Channel Marker

Jul 24 2007   2:02PM GMT

A chance for the channel to compete with RFID

Bcournoyer Brendan Cournoyer Profile: Bcournoyer

The last few days have not been kind to radio frequency identification (RFID).

ABI Research reported today that Wi-Fi is “muscling in on RFID’s location-based services markets,” predicting that the market for Wi-Fi as a real-time location services (RTLS) provider will grow by more than 1300% over the next five years. That forecast came just four days after the managing director of Heavey RF, an Irish firm, issued his own report calling RFID “potentially one of the biggest technical blunders in history.”

The Heavey RF report says that RFID has a place in the market but will never fully live up to its hype because it is less reliable and cost effective than bar-coding. If you agree, that opens the door for a new technology in the RTLS market. Enter Wi-Fi, whose revenues in the market will increase from $59 million this year to $839 million in 2012, according to New York-based ABI.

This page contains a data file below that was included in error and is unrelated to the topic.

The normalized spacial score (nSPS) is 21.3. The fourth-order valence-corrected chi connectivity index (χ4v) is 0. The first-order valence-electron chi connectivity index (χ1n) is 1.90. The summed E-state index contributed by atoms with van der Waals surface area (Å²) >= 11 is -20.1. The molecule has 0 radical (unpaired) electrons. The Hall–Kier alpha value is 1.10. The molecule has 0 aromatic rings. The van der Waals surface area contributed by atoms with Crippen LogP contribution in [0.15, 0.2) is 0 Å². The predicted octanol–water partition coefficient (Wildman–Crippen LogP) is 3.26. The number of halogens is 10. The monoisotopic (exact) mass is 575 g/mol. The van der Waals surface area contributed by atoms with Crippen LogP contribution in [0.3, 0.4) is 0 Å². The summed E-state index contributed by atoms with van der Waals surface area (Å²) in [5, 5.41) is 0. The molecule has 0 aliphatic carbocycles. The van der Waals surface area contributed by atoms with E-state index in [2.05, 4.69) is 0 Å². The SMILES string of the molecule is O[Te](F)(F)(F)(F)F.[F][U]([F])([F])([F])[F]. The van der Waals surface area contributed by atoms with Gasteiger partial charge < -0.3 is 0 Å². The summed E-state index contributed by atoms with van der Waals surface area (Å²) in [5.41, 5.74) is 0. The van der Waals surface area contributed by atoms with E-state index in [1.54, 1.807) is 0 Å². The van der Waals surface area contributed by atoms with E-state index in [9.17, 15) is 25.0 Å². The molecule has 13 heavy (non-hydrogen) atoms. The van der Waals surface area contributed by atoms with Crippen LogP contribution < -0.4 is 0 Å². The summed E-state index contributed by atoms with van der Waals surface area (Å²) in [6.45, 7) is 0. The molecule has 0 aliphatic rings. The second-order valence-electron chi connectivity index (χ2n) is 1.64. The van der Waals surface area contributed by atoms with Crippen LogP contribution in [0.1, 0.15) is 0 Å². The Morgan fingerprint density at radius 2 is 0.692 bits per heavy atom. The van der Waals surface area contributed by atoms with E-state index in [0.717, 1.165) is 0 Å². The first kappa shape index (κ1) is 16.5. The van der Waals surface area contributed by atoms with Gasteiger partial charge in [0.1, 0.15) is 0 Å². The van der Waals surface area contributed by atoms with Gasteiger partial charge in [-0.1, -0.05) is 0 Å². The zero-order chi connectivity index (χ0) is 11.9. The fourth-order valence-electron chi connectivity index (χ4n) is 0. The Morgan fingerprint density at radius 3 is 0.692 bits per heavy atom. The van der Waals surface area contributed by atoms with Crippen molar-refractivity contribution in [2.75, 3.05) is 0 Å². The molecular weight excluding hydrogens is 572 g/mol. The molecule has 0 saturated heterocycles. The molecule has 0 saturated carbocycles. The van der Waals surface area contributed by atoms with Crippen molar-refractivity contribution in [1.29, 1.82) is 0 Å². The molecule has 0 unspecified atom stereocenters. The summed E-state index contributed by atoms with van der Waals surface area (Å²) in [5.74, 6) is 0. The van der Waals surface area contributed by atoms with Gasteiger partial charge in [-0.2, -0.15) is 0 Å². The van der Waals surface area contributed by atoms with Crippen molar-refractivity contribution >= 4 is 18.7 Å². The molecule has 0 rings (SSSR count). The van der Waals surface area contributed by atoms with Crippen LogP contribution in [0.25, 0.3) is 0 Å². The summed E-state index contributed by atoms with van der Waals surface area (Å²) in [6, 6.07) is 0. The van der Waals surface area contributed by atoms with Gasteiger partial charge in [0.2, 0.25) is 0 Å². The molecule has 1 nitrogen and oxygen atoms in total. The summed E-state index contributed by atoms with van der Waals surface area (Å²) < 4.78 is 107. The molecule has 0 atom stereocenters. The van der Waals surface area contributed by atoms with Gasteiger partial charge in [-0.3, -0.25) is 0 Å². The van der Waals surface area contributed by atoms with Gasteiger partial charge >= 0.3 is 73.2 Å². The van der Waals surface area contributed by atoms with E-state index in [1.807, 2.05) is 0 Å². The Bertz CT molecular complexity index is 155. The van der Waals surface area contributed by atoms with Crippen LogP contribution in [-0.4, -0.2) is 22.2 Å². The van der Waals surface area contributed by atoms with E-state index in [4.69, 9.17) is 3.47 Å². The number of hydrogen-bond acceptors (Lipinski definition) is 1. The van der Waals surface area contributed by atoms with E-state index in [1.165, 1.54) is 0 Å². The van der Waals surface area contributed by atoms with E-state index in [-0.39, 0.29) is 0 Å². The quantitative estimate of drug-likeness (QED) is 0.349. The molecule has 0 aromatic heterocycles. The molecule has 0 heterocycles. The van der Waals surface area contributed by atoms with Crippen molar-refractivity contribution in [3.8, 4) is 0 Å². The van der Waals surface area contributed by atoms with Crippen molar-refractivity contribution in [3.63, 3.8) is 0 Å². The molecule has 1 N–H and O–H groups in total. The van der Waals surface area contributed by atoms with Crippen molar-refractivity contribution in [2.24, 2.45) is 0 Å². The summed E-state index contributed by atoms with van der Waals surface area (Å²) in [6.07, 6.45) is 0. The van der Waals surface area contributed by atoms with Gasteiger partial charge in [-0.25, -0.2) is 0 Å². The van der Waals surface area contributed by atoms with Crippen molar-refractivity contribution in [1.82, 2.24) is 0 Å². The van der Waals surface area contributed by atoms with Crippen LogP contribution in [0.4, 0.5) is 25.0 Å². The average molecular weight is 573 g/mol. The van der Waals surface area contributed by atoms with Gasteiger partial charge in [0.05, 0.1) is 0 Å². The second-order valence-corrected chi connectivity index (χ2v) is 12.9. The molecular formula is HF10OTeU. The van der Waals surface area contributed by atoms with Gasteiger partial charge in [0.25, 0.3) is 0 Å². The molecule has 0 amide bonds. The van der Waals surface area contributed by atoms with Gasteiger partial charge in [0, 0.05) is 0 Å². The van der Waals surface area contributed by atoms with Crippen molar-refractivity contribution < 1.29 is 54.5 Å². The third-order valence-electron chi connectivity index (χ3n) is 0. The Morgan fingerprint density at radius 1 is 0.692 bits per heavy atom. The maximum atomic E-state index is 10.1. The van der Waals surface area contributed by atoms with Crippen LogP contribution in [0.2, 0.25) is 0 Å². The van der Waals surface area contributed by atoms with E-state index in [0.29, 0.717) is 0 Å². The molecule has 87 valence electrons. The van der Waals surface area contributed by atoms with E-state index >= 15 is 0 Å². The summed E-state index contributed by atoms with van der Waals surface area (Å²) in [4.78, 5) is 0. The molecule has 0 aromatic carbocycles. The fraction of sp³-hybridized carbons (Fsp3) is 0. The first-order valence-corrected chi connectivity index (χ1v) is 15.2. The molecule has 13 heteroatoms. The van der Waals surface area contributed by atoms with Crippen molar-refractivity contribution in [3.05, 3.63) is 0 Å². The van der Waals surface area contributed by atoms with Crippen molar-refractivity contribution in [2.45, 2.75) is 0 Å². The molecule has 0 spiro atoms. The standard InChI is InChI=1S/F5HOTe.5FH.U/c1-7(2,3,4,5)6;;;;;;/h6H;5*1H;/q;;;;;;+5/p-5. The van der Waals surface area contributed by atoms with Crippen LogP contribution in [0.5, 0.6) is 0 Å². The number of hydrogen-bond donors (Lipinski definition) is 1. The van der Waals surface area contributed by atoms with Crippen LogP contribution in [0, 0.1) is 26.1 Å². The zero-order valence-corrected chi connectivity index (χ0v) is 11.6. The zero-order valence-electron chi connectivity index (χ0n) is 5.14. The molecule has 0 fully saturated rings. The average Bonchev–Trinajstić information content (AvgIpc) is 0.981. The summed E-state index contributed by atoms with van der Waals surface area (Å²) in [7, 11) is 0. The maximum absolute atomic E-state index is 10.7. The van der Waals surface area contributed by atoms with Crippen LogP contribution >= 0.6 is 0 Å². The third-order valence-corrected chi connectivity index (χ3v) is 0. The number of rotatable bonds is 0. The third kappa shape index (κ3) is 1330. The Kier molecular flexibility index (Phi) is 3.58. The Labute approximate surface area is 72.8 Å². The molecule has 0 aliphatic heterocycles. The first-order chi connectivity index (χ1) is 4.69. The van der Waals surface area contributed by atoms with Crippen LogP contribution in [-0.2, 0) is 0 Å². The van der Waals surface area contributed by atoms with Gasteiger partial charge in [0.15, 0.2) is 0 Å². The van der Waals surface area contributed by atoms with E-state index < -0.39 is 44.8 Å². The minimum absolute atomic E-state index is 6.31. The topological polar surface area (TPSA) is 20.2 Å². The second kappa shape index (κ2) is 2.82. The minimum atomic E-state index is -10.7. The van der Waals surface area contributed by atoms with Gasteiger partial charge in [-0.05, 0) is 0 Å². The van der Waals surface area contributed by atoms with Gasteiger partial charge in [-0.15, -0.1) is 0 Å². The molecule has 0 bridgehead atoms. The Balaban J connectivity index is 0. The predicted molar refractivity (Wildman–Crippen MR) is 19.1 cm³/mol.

“In the past, companies wishing to deploy RTLS had to buy proprietary RFID systems, inlcuding very expensive readers,” said Stan Schatt, ABI’s vice president and research director, in a statement. “But there is now such a large installed base of Wi-Fi equipment worldwide that Wi-Fi-based RTLS becomes cost effective for companies that had never considered it before.”

ABI recommends that vendors — including market leader Cisco and main competitors Aruba and Trapeze — work with channel partners who have RTLS experience to best take advantage of this new opportunity.

“It is a sophisticated solution that requires a knowledgeable reseller,” Schatt said.

ABI pointed out several benefits of Wi-Fi RTLS over RFID: Users that already have wireless networks don’t need to install extra cabling, and it utilizes specialized software to maximize its effectiveness. But there are also some problems with Wi-Fi RTLS compared to RFID, according to ABI: It’s “somewhat less accurate,” less secure and requires more wireless access points.

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